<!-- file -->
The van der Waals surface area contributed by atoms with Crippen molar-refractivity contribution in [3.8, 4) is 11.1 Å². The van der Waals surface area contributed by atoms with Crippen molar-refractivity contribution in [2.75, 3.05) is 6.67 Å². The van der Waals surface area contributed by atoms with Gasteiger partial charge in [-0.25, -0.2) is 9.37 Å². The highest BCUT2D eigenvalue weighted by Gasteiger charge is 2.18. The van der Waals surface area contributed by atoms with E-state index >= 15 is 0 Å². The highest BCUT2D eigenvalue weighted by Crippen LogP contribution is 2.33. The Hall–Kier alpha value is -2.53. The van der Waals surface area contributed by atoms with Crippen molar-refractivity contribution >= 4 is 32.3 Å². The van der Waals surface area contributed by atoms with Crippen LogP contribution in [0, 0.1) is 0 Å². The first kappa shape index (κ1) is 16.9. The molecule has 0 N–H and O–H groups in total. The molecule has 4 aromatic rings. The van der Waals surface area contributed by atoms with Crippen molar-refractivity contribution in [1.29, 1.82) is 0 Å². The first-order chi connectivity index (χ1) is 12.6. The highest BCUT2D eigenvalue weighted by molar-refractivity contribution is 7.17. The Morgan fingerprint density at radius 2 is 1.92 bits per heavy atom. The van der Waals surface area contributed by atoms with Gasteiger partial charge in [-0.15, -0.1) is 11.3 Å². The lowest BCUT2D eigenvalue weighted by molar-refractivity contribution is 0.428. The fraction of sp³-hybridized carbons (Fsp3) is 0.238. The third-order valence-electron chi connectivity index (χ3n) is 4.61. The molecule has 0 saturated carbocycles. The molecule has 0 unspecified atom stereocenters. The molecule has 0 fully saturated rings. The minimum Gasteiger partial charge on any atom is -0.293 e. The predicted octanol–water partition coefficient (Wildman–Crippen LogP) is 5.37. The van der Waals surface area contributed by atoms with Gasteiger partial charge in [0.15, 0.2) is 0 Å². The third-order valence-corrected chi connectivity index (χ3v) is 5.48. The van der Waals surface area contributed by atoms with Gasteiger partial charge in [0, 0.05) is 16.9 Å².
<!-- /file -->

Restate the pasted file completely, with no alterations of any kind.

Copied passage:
The van der Waals surface area contributed by atoms with Crippen molar-refractivity contribution in [3.8, 4) is 11.1 Å². The van der Waals surface area contributed by atoms with Crippen molar-refractivity contribution in [2.75, 3.05) is 6.67 Å². The van der Waals surface area contributed by atoms with Gasteiger partial charge in [-0.25, -0.2) is 9.37 Å². The highest BCUT2D eigenvalue weighted by Gasteiger charge is 2.18. The van der Waals surface area contributed by atoms with E-state index >= 15 is 0 Å². The highest BCUT2D eigenvalue weighted by Crippen LogP contribution is 2.33. The Hall–Kier alpha value is -2.53. The van der Waals surface area contributed by atoms with Crippen molar-refractivity contribution >= 4 is 32.3 Å². The van der Waals surface area contributed by atoms with Crippen LogP contribution in [0, 0.1) is 0 Å². The first kappa shape index (κ1) is 16.9. The molecule has 0 N–H and O–H groups in total. The molecule has 4 aromatic rings. The van der Waals surface area contributed by atoms with Crippen molar-refractivity contribution in [1.29, 1.82) is 0 Å². The first-order chi connectivity index (χ1) is 12.6. The highest BCUT2D eigenvalue weighted by molar-refractivity contribution is 7.17. The Morgan fingerprint density at radius 2 is 1.92 bits per heavy atom. The van der Waals surface area contributed by atoms with Gasteiger partial charge in [-0.15, -0.1) is 11.3 Å². The lowest BCUT2D eigenvalue weighted by molar-refractivity contribution is 0.428. The fraction of sp³-hybridized carbons (Fsp3) is 0.238. The third-order valence-electron chi connectivity index (χ3n) is 4.61. The molecule has 0 saturated carbocycles. The molecule has 0 unspecified atom stereocenters. The molecule has 0 fully saturated rings. The minimum Gasteiger partial charge on any atom is -0.293 e. The predicted octanol–water partition coefficient (Wildman–Crippen LogP) is 5.37. The van der Waals surface area contributed by atoms with Gasteiger partial charge in [0.15, 0.2) is 0 Å². The third-order valence-corrected chi connectivity index (χ3v) is 5.48. The van der Waals surface area contributed by atoms with Gasteiger partial charge in [0, 0.05) is 16.9 Å².